County commissioners will convene today, Oct. 21, to consider two financial decisions related to county and city institutions.
The first concerns the Buncombe County Young Men’s Christian Association (YMCA) of Western North Carolina, which is seeking financial assistance for various upgrades and improvement projects, by way of Wisconsin: The organization is seeking the proceeds of a bond issuance by the State of Wisconsin’s Public Finance Authority, a “unit of government and a body corporate and politic of the State of Wisconsin,” whose issuance will not exceed $10,300,000 dollars. Commissioners have to approve the bonds for the local YMCA to benefit from them.
The YMCA is planning to use the funds to, among other things, “finance and refinance the costs of constructing, equipping and improving recreational facilities located at 30 Woodfin St. in Asheville,” “refund the outstanding principal amount of The Buncombe County Industrial Facilities and Pollution Control Financing Authority Tax-Exempt Adjustable Mode Recreational Facilities Revenue Bonds,” “refinance certain existing indebtedness of the YMCA,” “finance a portion of the cost of interest for the Bonds,” and “pay certain expenses in connection with the issuance of the Bonds by the Authority.”
The bonds won’t create a debt for Buncombe County or North Carolina; their issuance in such a case, however, has to be approved “by the governing body or highest ranking executive or administrator of the political jurisdiction within whose boundaries a project is located” — in this case, the Buncombe County commissioners — to comply with Wisconsin State statutes.
The second item concerns a grant from the North Carolina Department of Transportation’s Rural Operating Assistance Program (ROAP) funds. The grant provides funding to Mountain Mobility, Buncombe County’s community transport system. The proposal foresees a 14 percent drop in funding due to state cutbacks, which is equivalent to approximately 10,000 trips, according to county documents.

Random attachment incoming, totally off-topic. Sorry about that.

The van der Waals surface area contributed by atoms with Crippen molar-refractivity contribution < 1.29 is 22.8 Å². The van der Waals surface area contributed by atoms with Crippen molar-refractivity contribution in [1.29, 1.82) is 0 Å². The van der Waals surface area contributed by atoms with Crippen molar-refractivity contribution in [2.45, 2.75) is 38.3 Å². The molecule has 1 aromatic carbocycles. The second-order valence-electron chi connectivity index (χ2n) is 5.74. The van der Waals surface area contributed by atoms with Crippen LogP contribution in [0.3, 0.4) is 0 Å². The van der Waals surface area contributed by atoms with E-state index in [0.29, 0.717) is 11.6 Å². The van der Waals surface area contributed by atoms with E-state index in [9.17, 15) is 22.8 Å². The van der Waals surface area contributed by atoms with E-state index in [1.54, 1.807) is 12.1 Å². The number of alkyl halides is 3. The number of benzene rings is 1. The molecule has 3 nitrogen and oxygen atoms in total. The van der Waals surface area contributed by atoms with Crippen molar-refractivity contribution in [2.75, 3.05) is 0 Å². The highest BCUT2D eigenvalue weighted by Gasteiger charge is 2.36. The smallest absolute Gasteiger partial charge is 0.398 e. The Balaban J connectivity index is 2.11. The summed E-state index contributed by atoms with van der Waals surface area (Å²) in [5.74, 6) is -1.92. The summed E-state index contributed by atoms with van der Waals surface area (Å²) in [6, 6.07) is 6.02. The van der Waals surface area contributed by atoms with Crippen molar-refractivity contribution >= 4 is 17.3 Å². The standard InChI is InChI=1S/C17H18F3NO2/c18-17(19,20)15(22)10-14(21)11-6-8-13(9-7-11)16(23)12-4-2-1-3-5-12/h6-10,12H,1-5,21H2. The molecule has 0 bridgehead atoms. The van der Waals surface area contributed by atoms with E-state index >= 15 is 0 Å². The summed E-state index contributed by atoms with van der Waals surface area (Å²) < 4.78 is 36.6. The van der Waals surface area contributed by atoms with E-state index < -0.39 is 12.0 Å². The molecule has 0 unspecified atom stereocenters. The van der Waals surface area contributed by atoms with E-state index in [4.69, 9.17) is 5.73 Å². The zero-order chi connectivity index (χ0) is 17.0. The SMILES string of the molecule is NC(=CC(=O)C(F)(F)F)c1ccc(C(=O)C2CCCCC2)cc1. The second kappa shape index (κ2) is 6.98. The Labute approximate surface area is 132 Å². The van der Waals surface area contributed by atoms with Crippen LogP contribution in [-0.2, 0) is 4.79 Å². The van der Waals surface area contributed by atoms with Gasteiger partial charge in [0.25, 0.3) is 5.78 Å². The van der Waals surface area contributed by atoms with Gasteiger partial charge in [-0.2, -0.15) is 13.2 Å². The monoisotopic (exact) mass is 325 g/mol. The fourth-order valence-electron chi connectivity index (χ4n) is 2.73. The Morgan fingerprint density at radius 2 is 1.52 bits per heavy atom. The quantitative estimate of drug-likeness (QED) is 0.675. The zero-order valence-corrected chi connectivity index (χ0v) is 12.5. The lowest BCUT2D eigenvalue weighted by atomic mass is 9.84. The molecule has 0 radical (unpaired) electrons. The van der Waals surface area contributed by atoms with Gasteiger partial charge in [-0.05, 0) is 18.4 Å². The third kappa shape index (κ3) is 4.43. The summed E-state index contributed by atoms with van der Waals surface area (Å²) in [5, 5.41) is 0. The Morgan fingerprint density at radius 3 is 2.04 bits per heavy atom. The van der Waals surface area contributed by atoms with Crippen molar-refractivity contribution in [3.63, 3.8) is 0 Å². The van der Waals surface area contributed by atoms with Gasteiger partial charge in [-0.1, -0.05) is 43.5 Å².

A public hearing, scheduled for today, invites local input regarding the proposed use of these grant funds for transportation. ROAP funds accounted for over 404,000 dollars of transportation costs, for a variety of uses, as listed here. This year’s proposed funding level is just under 300,000 dollars.
IN OTHER BUSINESS
Commissioners will also be considering two rezoning applications. The first is for a parcel on Old Haywood Road, which would be rezoned from Residential to Commercial Service.
The second concerns a parcel owned by Keith Roberts, who owned the miszoned piece of property that was a point of contention at the Sept. 16 meeting. Roberts, whose property is in the formerly Weaverville Extraterritorial Jurisdiction, which the county now has authority over, applied for a rezoning with Weaverville in January. However, this recent change was not relayed to county officials. He asked for the zoning to be changed at commissioners’ Sept. 16 meeting due to a $2.5 million sale contract that might have been jeopardized. But on advice from county attorneys and planners, commissioners denied the request, saying that the problem could be pushed through the Planning and Zoning Commission very quickly and resolved at the next commissioners meeting. The P&Z commission will convene today, Oct. 20, to consider the request.
In “New Business,” commissioners will be deliberating on a funding request from Pisgah Legal Services, and possibly approving extended hours for the Register of Deeds office. Commissioners will also be making appointments to the Regional Airport Authority, the Nursing Home Community Advisory Committee, the Adult Care Home Community Advisory Committee, the County Board of Adjustment and the Mountain Area Workforce Development Board.
Commissioners will meet at 4:30 pm at 200 College St., Room 326.